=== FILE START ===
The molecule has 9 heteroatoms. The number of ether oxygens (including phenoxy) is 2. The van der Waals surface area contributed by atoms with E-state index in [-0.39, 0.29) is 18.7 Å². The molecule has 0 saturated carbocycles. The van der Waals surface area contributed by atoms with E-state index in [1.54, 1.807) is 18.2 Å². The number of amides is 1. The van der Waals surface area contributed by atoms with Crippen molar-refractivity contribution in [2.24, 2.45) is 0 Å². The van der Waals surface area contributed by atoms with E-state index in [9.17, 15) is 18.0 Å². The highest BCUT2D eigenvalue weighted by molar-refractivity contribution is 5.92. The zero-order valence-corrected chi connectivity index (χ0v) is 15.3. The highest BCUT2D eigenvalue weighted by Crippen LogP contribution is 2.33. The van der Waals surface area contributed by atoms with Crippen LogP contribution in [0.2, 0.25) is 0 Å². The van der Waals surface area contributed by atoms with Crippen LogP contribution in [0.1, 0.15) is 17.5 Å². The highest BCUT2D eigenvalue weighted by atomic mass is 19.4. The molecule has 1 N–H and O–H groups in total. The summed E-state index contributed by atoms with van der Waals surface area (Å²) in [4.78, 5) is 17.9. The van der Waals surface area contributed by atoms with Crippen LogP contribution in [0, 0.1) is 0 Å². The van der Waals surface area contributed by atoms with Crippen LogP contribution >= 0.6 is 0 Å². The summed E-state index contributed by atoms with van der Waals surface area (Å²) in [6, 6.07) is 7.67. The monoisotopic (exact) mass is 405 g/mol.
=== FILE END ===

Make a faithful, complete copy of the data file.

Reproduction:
The molecule has 9 heteroatoms. The number of ether oxygens (including phenoxy) is 2. The van der Waals surface area contributed by atoms with E-state index in [-0.39, 0.29) is 18.7 Å². The molecule has 0 saturated carbocycles. The van der Waals surface area contributed by atoms with E-state index in [1.54, 1.807) is 18.2 Å². The number of amides is 1. The van der Waals surface area contributed by atoms with Crippen molar-refractivity contribution in [2.24, 2.45) is 0 Å². The van der Waals surface area contributed by atoms with E-state index in [9.17, 15) is 18.0 Å². The highest BCUT2D eigenvalue weighted by molar-refractivity contribution is 5.92. The zero-order valence-corrected chi connectivity index (χ0v) is 15.3. The highest BCUT2D eigenvalue weighted by Crippen LogP contribution is 2.33. The van der Waals surface area contributed by atoms with Crippen LogP contribution in [0.2, 0.25) is 0 Å². The van der Waals surface area contributed by atoms with Crippen LogP contribution in [0.1, 0.15) is 17.5 Å². The highest BCUT2D eigenvalue weighted by atomic mass is 19.4. The molecule has 1 N–H and O–H groups in total. The summed E-state index contributed by atoms with van der Waals surface area (Å²) in [4.78, 5) is 17.9. The van der Waals surface area contributed by atoms with Crippen LogP contribution in [0, 0.1) is 0 Å². The van der Waals surface area contributed by atoms with Crippen LogP contribution >= 0.6 is 0 Å². The summed E-state index contributed by atoms with van der Waals surface area (Å²) in [6, 6.07) is 7.67. The monoisotopic (exact) mass is 405 g/mol.